The Ten Commandments as a Loving Home 24thSun. of Ord. Time – C


The Ten Commandments as a Loving Home 24thSun. of Ord. Time – C

Exodus 32:7-11, 13-14 Psalm 51:3-4, 12-13, 17, 19 1 Timothy 1:12-17 Luke 15:1-32

            Today’s gospel passage contains a parable that has been named in a variety of ways including: the Parable of the Prodigal Son, the Parable of the Good Father, and the Parable of the Two Brothers.[1]The last title, by Pierre Grelot, focuses our attention on comparing the two brothers in the parable.

         In commenting on this parable as the Parable of the Two Brothers, a theologian explains how the two brothers relate to freedom.

         The first brother, the younger of the two, wanted to be free from his father’s home, free from the laws of his father’s home. The younger brother wanted to experience absolute independence, freedom from even relationships with his family, freedom to do whatever he wanted. He then left home with his inheritance and tried to enjoy life, tried to be happy by living without any reference to law, and without any reference to stable relationships. He defined freedom in a completely individualistic manner, as freedom to do whatever he wants as long as it feels good, without a care about the future, or other people and their desire also to be free.

         This experience of individualistic freedom did not last long, for after quickly spending all his money the younger brother became hungry and wanted to return home. He wanted to return home where he could experience another type of freedom a freedom that is not individualistic, a freedom that is not do what I want on the spur of the moment without thinking about consequences of our actions. 

Hungry, and feeling alone, the younger brother wanted to experience a freedom which the theologian identifies as “shared freedom,”[2]shared freedom since those sharing the freedom can relate to one another and mutually support one another since they agree to live in a house that is structured by the Ten Commandments given to us by God the Father, our heavenly Father. Only in this house, only in the structure and laws this house provides can we truly experience freedom that we are created for since we are created to be social creatures, to be relational creatures. We are relational creatures, social creatures because we are created in the image and likeness of God who is relational, because God is triune, a Trinity of Persons.

         Shifting our attention to the second brother, the theologian astutely observes that although the second brother obeyed his father, obeyed the laws of his father’s house he was not truly free since he secretly desired to experience the freedom his younger brother experienced when his younger brother left home and lived a lawless life. When his younger brother returned, the older brother angrily resented his father’s merciful treatment of the younger brother since he did not understand freedom as a relational reality as a shared reality. Rather he only understood freedom as autonomous freedom, as individualistic freedom and, consequently, also wanted to experience freedom in a non-relational manner, in a totally autonomous manner, but in this desire he only demonstrated to his father that although he lived in the structure of his family’s home, in the structure the Ten Commandments provides, he did not grasp that this social freedom is the true freedom is the only freedom that will ultimate bring us happiness.[3]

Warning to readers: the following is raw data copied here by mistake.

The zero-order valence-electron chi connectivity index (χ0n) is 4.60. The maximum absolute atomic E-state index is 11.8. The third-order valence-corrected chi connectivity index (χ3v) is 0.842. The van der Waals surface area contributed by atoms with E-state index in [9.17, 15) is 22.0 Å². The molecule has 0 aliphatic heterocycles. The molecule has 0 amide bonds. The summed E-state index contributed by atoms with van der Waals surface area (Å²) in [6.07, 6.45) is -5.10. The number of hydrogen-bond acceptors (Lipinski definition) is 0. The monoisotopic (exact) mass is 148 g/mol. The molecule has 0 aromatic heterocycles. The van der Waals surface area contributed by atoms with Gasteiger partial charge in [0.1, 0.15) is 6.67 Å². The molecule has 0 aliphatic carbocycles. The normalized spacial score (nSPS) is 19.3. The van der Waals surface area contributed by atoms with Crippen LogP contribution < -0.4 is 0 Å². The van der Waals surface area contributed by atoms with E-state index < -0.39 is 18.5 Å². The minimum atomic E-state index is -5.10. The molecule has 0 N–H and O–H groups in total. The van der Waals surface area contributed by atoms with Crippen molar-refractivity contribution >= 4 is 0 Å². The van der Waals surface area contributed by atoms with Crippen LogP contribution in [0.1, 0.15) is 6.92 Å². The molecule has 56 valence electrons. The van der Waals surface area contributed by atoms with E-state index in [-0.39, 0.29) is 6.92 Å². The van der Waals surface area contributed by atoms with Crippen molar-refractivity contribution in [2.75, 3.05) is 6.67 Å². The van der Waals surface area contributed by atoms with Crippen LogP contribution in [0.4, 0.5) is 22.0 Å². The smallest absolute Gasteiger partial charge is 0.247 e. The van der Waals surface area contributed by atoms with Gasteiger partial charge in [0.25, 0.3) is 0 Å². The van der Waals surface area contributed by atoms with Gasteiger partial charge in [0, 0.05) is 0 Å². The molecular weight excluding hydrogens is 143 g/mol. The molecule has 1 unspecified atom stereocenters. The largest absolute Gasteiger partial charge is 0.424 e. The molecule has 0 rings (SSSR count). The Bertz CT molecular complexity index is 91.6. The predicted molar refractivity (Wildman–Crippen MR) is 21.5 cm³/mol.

Today, may we see the observance of the Ten Commandments as providing the structure of the heavenly Father’s home we are created to live in. Only by remaining in this home will we experience true freedom which is freedom that is participated in, which is freedom that others share in and can only share in if we all commit ourselves to follow basic laws of relational existence.

         When we experience difficulty and even failure in living up to the requirement of the Ten Commandments, when we are tempted to run away from the home created by us by God to experience another kind of freedom that always will end up in disappointment and frustration may we respond by relying on the new law given to us through Jesus Christ, the New Law that does not replace the Ten Commandments but allows us to live the Ten Commandments in a joyful way where we see the Ten Commandments as the way to be social, relational. This New Law as the Catechism of the Catholic Church teaches, is “the grace of the Holy Spirit”.[4]

God Bless,

Fr. Peter

James Tissot [Public domain], “James Tissot – The Return of the Prodigal Son (Le retour de l’enfant prodigue) – Brooklyn Museum,” https://commons.wikimedia.org/wiki/File:Brooklyn_Museum_-_The_Return_of_the_Prodigal_Son_(Le_retour_de_l%27enfant_prodigue)_-_James_Tissot.jpg.

Rembrandt [Public domain], “Rembrandt, The Return of the Prodigal Son, 1662–1669 (Hermitage Museum, St Petersburg),” https://commons.wikimedia.org/wiki/File:Rembrandt_Harmensz_van_Rijn_-_Return_of_the_Prodigal_Son_-_Google_Art_Project.jpg.


[1]Pope Benedict XVI, Jesus of Nazareth, From the Baptism in the Jordan to the Transfiguration, trans. Adrian J. Walker (New York: Double Day, 2007), Kindle location 2925 of 5265.

[2]Pope Benedict XVI, Jesus of Nazareth, From the Baptism in the Jordan to the Transfiguration, trans. Adrian J. Walker (New York: Double Day, 2007), Kindle location 2957 of 5265.

[3]Pope Benedict XVI, Jesus of Nazareth, From the Baptism in the Jordan to the Transfiguration, trans. Adrian J. Walker (New York: Double Day, 2007), Kindle location 3002 of 5265.

[4]“Catechism of the Catholic Church, no. 1966,” vatican.va, http://www.vatican.va/archive/ccc_css/archive/catechism/p3s1c3a1.htm.

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